“Those are in place to directly answer some of the concerns that the intervenors had about the project, and they range from airport considerations to wildlife and noise,” Law said.
Law said that, unlike with oil and gas developments, no one can be forced to have a wind turbine on their land in Alberta,
“There’s no forced entry. It’s a voluntary agreement,” he said.
Law says the system is set up to make sure the public interest is served and that the concerns of the land owners are respected and that it generally works.
‘Backlash’ in Ontario
That’s not how Katrina Smith sees it. Three turbines will be visible from Smith’s home, which sits just down the road from those of her parents and brothers. Smith likes the idea of renewable energy; her home is completely off-grid, powered by a solar array in her backyard.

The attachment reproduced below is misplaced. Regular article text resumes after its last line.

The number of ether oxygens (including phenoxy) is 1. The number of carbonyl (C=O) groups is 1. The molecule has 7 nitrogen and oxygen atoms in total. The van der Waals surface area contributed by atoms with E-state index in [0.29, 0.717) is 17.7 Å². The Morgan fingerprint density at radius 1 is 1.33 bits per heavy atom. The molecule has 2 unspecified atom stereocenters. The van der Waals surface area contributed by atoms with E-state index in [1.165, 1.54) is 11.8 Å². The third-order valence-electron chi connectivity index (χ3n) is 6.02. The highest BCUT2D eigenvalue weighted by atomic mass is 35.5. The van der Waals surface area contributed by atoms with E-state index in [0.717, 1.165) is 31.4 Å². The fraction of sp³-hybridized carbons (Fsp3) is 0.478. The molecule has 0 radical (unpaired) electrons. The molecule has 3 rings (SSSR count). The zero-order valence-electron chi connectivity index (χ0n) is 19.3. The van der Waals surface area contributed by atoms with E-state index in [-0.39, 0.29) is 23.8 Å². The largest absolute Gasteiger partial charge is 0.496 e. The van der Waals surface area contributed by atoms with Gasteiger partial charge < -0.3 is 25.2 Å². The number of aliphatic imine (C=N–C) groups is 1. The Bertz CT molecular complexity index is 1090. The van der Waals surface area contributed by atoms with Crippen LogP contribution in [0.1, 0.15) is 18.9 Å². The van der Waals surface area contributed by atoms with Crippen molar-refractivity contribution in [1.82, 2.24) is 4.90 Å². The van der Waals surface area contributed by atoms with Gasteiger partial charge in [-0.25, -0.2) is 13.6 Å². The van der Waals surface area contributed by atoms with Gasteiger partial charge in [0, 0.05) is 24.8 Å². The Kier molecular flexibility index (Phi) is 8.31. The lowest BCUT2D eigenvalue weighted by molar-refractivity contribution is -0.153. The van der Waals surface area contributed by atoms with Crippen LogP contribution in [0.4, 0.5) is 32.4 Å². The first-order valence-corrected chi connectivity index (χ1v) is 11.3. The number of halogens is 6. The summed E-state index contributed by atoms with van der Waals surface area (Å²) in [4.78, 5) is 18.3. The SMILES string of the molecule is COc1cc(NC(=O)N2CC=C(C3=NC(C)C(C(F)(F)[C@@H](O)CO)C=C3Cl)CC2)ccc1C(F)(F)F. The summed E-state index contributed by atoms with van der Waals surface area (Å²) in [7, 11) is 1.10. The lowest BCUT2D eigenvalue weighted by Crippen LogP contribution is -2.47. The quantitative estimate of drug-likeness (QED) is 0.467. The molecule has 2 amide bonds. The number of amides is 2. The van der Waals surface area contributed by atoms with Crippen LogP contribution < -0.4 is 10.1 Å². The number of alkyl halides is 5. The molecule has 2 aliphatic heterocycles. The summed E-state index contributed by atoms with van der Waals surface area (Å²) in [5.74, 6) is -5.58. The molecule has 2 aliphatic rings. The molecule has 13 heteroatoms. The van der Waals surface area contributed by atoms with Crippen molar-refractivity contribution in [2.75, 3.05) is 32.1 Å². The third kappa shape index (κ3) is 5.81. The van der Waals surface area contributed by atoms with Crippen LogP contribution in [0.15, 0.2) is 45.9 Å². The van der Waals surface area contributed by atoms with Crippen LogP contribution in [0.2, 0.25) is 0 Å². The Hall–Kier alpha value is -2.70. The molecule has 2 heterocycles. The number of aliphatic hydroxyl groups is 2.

But she has concerns about how a large wind farm will impact the sensitive wetlands near her home and the community she grew up in. She sees a push to meet the green energy needs of urban Canada on the backs of rural communities like hers.
“There has to be mutual respect. There has to be an appreciation for what is already there,” she said. “There has to be a goal for what we can maintain and sustain for the future.”
Dayna Scott says similar concerns about the location of turbines and their impact on residents and the environment were raised in rural Ontario more than a decade ago, when that province moved to embrace wind power.
Scott, who holds a research chair in environmental law and justice at York University in Toronto, says that residents were not consulted adequately in Ontario and that ignoring local concerns caused “a huge amount of backlash in rural communities.”
Scott worries that repeating those mistakes in other parts of Canada could slow a shift toward green energy.
That situation may already be playing out back on “the island.” Local opposition and a sluggish economy mean the future of the wind farm is in limbo. Capital Power has yet to start construction on the project, which it has until December 2022 to finish.
That’s welcome news for many of the residents in the area if not for Canada’s shift to a lower-carbon future.